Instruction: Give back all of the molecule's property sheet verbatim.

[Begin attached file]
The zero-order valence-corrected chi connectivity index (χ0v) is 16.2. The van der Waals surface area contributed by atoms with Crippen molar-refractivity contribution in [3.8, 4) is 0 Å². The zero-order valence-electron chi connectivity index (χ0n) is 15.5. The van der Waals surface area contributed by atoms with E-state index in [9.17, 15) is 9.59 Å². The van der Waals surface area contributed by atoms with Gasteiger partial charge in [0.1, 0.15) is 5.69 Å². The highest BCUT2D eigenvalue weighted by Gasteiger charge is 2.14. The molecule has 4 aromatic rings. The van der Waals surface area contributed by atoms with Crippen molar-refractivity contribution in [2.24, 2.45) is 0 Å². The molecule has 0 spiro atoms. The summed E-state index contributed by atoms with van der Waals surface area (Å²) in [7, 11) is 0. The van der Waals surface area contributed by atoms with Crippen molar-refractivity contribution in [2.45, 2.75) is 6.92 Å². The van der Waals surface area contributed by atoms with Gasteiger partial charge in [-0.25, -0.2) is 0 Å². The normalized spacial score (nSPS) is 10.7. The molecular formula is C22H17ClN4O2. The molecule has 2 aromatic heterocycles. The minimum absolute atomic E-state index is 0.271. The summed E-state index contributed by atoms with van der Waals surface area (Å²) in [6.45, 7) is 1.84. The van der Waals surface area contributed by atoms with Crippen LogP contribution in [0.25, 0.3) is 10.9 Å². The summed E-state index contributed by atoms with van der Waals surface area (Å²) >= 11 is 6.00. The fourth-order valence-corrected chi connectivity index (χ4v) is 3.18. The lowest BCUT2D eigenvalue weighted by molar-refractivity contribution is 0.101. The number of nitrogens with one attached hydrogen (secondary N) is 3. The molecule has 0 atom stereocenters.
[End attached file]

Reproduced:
The zero-order valence-corrected chi connectivity index (χ0v) is 16.2. The van der Waals surface area contributed by atoms with Crippen molar-refractivity contribution in [3.8, 4) is 0 Å². The zero-order valence-electron chi connectivity index (χ0n) is 15.5. The van der Waals surface area contributed by atoms with E-state index in [9.17, 15) is 9.59 Å². The van der Waals surface area contributed by atoms with Gasteiger partial charge in [0.1, 0.15) is 5.69 Å². The highest BCUT2D eigenvalue weighted by Gasteiger charge is 2.14. The molecule has 4 aromatic rings. The van der Waals surface area contributed by atoms with Crippen molar-refractivity contribution in [2.24, 2.45) is 0 Å². The molecule has 0 spiro atoms. The summed E-state index contributed by atoms with van der Waals surface area (Å²) in [7, 11) is 0. The van der Waals surface area contributed by atoms with Crippen molar-refractivity contribution in [2.45, 2.75) is 6.92 Å². The van der Waals surface area contributed by atoms with Gasteiger partial charge in [-0.25, -0.2) is 0 Å². The normalized spacial score (nSPS) is 10.7. The molecular formula is C22H17ClN4O2. The molecule has 2 aromatic heterocycles. The minimum absolute atomic E-state index is 0.271. The summed E-state index contributed by atoms with van der Waals surface area (Å²) in [6.45, 7) is 1.84. The van der Waals surface area contributed by atoms with Crippen LogP contribution in [0.25, 0.3) is 10.9 Å². The summed E-state index contributed by atoms with van der Waals surface area (Å²) >= 11 is 6.00. The fourth-order valence-corrected chi connectivity index (χ4v) is 3.18. The lowest BCUT2D eigenvalue weighted by molar-refractivity contribution is 0.101. The number of nitrogens with one attached hydrogen (secondary N) is 3. The molecule has 0 atom stereocenters.